Long-Term Impacts of Forest Fires on Soil Chemical Properties as a Result of Mineral Alterations and Its Implications for Forest Management Practices

Date of Award


Document Type


Degree Name

Doctor of Environmental Management (D.Env.M)


College of Science and Mathematics


Earth and Environmental Studies

Thesis Sponsor/Dissertation Chair/Project Chair

Huan Feng

Committee Member

Gregory A. Pope

Committee Member

Danlin Yu

Committee Member

Ruiliang Wang

Committee Member

Eric A. Stern


Ordinary effects from everyday human activity such as waste generation and management have currently graduated to a global problem, vexing the social, environmental, economic and political functions of the society at all spatial scales. The US has one of the highest per capita productions of waste in the world accounting for an average of 4.5 pounds per person per day. With approximately 8.7 million residents (US Census Bureau, 2006) New Jersey comprises the most densely populated state in the nation and thus has more than a passing problem to face in the area of waste management. Integrated waste management involves the prediction of waste generation of an area and analysis of its impact on the environment and general socio-economics involved of the process, for adopting better management procedures and achieving optimized results. This work tries to assess possible future scenarios at the city level for the state of New Jersey and seek to derive an optimal balance in municipal solid waste management (MSW) operations at different scales of human activity that contributes to it (from the individual to the state), incorporating environmental, social and economic parameters. The dissertation, thus, provides the results of three primary research objectives: The first objective involved estimating the possible future scenario of MSW generation at business-as-usual rate using a prognosis model build on a Java platform for a representative city in New Jersey and determining the limitations. The second objective was to explore the possibility of integrating systems dynamics methodology for a comprehensive assessment of waste management system and their impacts so as to provide integrated assessments though a systems perspective and contribute to state (or regional) scale planning. The increase in waste generation and related management costs, apart from relating it to general population growth, can also be related to geographic size and nature of urban development. The third objective was thus to assess the possibilities of developing alternate solutions for the issue of urban solid waste management incorporating geoprocessing methods using Geographic Information System. By the proposed evaluation procedure of current methods of management, it would be possible to make better decisions in administering and planning of urban waste resource functions to attenuate adverse future environmental, economic and social impacts.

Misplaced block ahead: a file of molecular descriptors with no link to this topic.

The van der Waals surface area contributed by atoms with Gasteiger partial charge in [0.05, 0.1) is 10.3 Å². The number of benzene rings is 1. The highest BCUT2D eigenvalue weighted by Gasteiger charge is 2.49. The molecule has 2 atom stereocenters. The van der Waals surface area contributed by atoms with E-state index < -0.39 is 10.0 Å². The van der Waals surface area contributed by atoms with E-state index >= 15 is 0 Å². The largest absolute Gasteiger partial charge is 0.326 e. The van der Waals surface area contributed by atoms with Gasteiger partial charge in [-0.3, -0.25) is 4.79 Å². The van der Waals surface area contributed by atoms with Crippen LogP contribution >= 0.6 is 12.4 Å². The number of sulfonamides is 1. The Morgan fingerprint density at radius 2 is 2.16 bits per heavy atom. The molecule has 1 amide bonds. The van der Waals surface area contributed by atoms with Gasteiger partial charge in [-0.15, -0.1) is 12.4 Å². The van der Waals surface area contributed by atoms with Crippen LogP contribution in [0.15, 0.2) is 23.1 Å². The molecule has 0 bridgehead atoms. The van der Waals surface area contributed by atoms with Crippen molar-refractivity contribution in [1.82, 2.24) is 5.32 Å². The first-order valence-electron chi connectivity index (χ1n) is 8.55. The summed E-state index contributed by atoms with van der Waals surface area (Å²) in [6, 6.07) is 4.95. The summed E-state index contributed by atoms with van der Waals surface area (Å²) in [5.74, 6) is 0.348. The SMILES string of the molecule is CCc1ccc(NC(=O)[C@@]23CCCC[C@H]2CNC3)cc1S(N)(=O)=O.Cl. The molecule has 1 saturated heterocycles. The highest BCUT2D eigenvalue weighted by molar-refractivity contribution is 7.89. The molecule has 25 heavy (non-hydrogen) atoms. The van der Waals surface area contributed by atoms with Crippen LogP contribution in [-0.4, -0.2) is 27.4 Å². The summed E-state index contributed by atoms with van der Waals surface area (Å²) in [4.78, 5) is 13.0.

Print version available at Sprague Library.

Full text available at ProQuest Dissertations & Theses Global

File Format